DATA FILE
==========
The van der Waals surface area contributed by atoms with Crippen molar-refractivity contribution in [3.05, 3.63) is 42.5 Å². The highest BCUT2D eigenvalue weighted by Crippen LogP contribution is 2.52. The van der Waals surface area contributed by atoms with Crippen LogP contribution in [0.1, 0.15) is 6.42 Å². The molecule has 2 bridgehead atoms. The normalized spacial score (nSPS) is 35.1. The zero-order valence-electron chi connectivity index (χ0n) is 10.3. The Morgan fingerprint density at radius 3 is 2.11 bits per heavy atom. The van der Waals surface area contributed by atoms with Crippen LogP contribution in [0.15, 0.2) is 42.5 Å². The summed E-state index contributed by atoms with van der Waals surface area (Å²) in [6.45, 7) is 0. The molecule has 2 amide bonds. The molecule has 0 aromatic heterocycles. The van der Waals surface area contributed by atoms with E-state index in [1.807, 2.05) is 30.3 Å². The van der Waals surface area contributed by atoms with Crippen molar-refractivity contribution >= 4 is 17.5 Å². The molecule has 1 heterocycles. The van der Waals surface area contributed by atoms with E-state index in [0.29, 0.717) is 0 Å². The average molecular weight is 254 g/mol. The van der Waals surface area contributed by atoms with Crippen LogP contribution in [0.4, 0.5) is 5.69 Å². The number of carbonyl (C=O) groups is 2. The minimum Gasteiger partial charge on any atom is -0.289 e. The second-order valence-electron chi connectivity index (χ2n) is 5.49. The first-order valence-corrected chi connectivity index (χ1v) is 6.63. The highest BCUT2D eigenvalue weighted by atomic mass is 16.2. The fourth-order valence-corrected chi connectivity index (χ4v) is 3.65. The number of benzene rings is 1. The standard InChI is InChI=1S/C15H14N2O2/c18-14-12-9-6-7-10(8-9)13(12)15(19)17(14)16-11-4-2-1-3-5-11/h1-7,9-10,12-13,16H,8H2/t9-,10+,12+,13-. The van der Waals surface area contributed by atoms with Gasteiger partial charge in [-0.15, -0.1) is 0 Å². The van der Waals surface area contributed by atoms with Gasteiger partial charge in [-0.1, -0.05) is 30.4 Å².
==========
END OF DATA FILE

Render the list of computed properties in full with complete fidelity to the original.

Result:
The van der Waals surface area contributed by atoms with Crippen molar-refractivity contribution in [3.05, 3.63) is 42.5 Å². The highest BCUT2D eigenvalue weighted by Crippen LogP contribution is 2.52. The van der Waals surface area contributed by atoms with Crippen LogP contribution in [0.1, 0.15) is 6.42 Å². The molecule has 2 bridgehead atoms. The normalized spacial score (nSPS) is 35.1. The zero-order valence-electron chi connectivity index (χ0n) is 10.3. The Morgan fingerprint density at radius 3 is 2.11 bits per heavy atom. The van der Waals surface area contributed by atoms with Crippen LogP contribution in [0.15, 0.2) is 42.5 Å². The summed E-state index contributed by atoms with van der Waals surface area (Å²) in [6.45, 7) is 0. The molecule has 2 amide bonds. The molecule has 0 aromatic heterocycles. The van der Waals surface area contributed by atoms with E-state index in [1.807, 2.05) is 30.3 Å². The van der Waals surface area contributed by atoms with Crippen molar-refractivity contribution >= 4 is 17.5 Å². The molecule has 1 heterocycles. The van der Waals surface area contributed by atoms with E-state index in [0.29, 0.717) is 0 Å². The average molecular weight is 254 g/mol. The van der Waals surface area contributed by atoms with Crippen LogP contribution in [0.4, 0.5) is 5.69 Å². The number of carbonyl (C=O) groups is 2. The minimum Gasteiger partial charge on any atom is -0.289 e. The second-order valence-electron chi connectivity index (χ2n) is 5.49. The first-order valence-corrected chi connectivity index (χ1v) is 6.63. The highest BCUT2D eigenvalue weighted by atomic mass is 16.2. The fourth-order valence-corrected chi connectivity index (χ4v) is 3.65. The number of benzene rings is 1. The standard InChI is InChI=1S/C15H14N2O2/c18-14-12-9-6-7-10(8-9)13(12)15(19)17(14)16-11-4-2-1-3-5-11/h1-7,9-10,12-13,16H,8H2/t9-,10+,12+,13-. The van der Waals surface area contributed by atoms with Gasteiger partial charge in [-0.15, -0.1) is 0 Å². The van der Waals surface area contributed by atoms with Gasteiger partial charge in [-0.1, -0.05) is 30.4 Å².